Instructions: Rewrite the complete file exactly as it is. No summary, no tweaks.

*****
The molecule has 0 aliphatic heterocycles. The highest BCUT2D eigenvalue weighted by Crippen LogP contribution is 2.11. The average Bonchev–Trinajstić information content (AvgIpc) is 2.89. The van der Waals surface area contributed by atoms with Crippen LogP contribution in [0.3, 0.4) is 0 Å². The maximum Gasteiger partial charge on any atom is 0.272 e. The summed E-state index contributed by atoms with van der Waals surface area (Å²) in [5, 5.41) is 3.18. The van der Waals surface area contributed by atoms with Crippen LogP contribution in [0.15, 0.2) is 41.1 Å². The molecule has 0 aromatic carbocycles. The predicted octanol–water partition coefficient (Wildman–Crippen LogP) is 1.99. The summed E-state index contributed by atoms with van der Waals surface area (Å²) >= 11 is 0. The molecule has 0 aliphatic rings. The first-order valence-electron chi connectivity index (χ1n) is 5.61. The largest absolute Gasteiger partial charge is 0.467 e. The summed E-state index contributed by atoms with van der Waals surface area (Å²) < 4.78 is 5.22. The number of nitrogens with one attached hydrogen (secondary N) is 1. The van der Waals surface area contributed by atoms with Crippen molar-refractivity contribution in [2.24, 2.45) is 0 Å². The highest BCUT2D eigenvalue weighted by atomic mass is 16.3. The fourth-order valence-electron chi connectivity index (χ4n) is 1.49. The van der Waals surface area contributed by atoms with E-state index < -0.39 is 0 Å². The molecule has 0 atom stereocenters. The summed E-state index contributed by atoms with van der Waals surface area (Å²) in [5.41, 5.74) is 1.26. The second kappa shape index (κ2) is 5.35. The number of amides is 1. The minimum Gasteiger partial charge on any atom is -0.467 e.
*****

The molecule has 0 aliphatic heterocycles. The highest BCUT2D eigenvalue weighted by Crippen LogP contribution is 2.11. The average Bonchev–Trinajstić information content (AvgIpc) is 2.89. The van der Waals surface area contributed by atoms with Crippen LogP contribution in [0.3, 0.4) is 0 Å². The maximum Gasteiger partial charge on any atom is 0.272 e. The summed E-state index contributed by atoms with van der Waals surface area (Å²) in [5, 5.41) is 3.18. The van der Waals surface area contributed by atoms with Crippen LogP contribution in [0.15, 0.2) is 41.1 Å². The molecule has 0 aromatic carbocycles. The predicted octanol–water partition coefficient (Wildman–Crippen LogP) is 1.99. The summed E-state index contributed by atoms with van der Waals surface area (Å²) >= 11 is 0. The molecule has 0 aliphatic rings. The first-order valence-electron chi connectivity index (χ1n) is 5.61. The largest absolute Gasteiger partial charge is 0.467 e. The summed E-state index contributed by atoms with van der Waals surface area (Å²) < 4.78 is 5.22. The number of nitrogens with one attached hydrogen (secondary N) is 1. The van der Waals surface area contributed by atoms with Crippen molar-refractivity contribution in [2.24, 2.45) is 0 Å². The highest BCUT2D eigenvalue weighted by atomic mass is 16.3. The fourth-order valence-electron chi connectivity index (χ4n) is 1.49. The van der Waals surface area contributed by atoms with E-state index < -0.39 is 0 Å². The molecule has 0 atom stereocenters. The summed E-state index contributed by atoms with van der Waals surface area (Å²) in [5.41, 5.74) is 1.26. The second kappa shape index (κ2) is 5.35. The number of amides is 1. The minimum Gasteiger partial charge on any atom is -0.467 e.